Plate "A" & "B",Timing Belt Adjusting


Information and questions on GL1000 Goldwings (1975-1979)
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dmoxley49
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Location: Bells, TN
Motorcycle: 1978 GL1000, 2014 Can Am Spyder, 2016 Slingshot

Plate "A" & "B",Timing Belt Adjusting

Post by dmoxley49 » Wed Dec 06, 2017 5:46 pm



Hi All,

I am in the middle of rebuilding the belt adjusters on a 1978 Goldwing. I have removed the pulley from both plates (ones I bought off of Ebay to try this out). Both adjusters have a backing plate "A" & "B" that will interfere with the new attaching hardware used to assemble the pulley to the mounting plate. My question is, are these "A" & "B" plates needed? They were done away in later years. If they must be used, I am thinking about modifying them (grind them) to not get in the way of the new hardware.

The plates I am talking about that will be removed or modified are attached . . .

Thanks in advance . . . Don
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dingdong
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Re: Plate "A" & "B",Timing Belt Adjusting

Post by dingdong » Thu Dec 07, 2017 3:04 pm

75/77 had brackets but they were straight not L shaped as the 78/79. 1980 on had no brackets. I doubt they are needed. ???
Tom

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dmoxley49
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Joined: Thu Oct 02, 2014 8:41 pm
Location: Bells, TN
Motorcycle: 1978 GL1000, 2014 Can Am Spyder, 2016 Slingshot

Re: Plate "A" & "B",Timing Belt Adjusting

Post by dmoxley49 » Fri Dec 08, 2017 7:47 am

Thanks for the comments. I tend to agree with you since there does not seem to be a clear explanation, that I have found, of why they were used to begin with. I think I have a solution however. I found a correct sized plow bolt and lock nut, that with a little mod to the bolt (minimal grinding underneath the head of the bolt along the shank) will install and fit flush allowing the mounting plate to slide over the adjusting plate with no obstructions. The hardware is a grade 5 bolt and grade 8 lock nut, zinc plated, so it should be strong enough and weatherproof.

I'll post pictures after I get the hardware and start the assembly. Meanwhile, the adjusting plate mystery still lives. The only clear purpose it seems to serve is, a spacer between the block mounting points and the pulley assembly. I doubt it is that simple.

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dmoxley49
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Joined: Thu Oct 02, 2014 8:41 pm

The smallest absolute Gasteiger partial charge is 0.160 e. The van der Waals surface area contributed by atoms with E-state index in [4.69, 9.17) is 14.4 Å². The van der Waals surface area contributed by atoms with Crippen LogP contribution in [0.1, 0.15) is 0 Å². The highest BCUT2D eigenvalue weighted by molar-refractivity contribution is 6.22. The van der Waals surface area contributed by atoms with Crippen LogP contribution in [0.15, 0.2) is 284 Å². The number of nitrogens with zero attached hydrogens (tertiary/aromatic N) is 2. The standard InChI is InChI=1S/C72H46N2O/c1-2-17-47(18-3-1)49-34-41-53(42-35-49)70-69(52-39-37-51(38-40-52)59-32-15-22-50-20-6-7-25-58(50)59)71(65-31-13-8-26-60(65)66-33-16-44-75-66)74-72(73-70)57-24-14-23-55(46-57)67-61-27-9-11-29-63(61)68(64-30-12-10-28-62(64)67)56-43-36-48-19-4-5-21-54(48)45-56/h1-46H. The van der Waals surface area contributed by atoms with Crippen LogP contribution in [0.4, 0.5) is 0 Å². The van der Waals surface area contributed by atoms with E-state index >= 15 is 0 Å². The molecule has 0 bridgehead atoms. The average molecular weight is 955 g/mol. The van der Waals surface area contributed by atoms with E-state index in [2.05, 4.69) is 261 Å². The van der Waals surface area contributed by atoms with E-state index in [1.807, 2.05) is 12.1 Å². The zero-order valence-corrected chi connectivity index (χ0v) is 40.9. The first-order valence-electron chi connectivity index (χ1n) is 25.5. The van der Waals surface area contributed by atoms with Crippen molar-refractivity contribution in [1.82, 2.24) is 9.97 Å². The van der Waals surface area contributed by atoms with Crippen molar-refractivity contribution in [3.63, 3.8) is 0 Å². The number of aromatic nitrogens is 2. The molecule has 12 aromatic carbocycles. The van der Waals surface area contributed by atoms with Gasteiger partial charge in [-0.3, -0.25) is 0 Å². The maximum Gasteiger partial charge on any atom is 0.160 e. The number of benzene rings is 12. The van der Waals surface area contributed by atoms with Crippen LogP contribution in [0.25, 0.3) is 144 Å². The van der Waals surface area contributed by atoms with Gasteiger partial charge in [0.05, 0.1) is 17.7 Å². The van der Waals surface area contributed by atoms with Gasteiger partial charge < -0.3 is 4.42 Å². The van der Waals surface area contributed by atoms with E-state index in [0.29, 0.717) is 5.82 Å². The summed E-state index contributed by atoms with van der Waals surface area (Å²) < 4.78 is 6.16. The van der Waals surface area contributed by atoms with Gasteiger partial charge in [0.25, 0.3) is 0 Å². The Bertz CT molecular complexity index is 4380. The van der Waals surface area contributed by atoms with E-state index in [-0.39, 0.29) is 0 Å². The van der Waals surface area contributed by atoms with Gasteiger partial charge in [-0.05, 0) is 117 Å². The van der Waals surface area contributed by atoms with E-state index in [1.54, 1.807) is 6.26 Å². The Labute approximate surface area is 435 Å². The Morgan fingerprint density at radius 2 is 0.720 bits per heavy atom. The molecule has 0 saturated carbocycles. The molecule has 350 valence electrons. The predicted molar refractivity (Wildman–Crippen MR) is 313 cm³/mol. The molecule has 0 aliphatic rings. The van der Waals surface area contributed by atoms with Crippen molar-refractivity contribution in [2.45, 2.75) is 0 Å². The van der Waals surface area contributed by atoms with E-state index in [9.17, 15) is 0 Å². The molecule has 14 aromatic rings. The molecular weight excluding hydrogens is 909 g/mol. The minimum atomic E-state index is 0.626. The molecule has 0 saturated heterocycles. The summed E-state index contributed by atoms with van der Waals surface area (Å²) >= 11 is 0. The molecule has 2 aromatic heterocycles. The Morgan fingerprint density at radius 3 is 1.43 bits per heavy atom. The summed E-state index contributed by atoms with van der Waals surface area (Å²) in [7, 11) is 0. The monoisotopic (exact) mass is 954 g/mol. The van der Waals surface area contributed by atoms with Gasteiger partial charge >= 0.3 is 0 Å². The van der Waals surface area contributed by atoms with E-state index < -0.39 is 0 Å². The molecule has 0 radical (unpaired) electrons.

Location: Bells, TN
Motorcycle: 1978 GL1000, 2014 Can Am Spyder, 2016 Slingshot

Re: Plate "A" & "B",Timing Belt Adjusting

Post by dmoxley49 » Fri Dec 15, 2017 7:38 pm

The job is complete. Pictures of the hardware required and completed assembly are included. Something worth noting is, the procedures I have seen to date included bolts/screws that left a raised portion of the bolt/screw head on the back of the mounting plate. That has been dealt with by grinding the bolt head down or in the case of some Goldwing years, did not present a problem. As stated in my original posting, having a protruding bolt head did present a problem.

After some looking around, I found that a Plow Bolt would eliminate the bolt head issue. This works best if you punch out the remainder of the stud left after cutting off the original pulley from the mounting plate. What is left is the countersunk hole that was used to mount the stud/pulley to the OEM mounting plate.

The hardware I ended up with:

42015 Gates Pulley (Amazon)
3/8"-16 x 1" Grade 5 Zinc Finish #3 Flat Head Plow Bolt (Fastenal)
3/8 stainless flat washer (Home Depot)
1/2 stainless flat washer (Home Depot), used as a spacer between the pulley and the mounting plate
Stainless Nut and Lock washer for the plow bolt (had those on hand)

I had intended to use a lock nut, but the one I purchased did not fit properly, so I went with plan B, nut and lock washer.

Beyond that, I used the blue style thread locker, since I want to be able to disassemble this setup if need be. I also sprayed the plate with a rust reformer prior to assembly. I have found that this paint lasts longer and forms a fairly good bond with the metal. There was no rust present on the plate to begin so this was just a feel good moment for me.

Lastly, I found that the tight fit of the bolt head in the countersunk hole in the mounting plate allowed me to tighten and then torque the nut onto the bolt without the bolt head turning. The nut was torqued to 25 foot pounds after putting the plate in a vice to hold it still while torquing.
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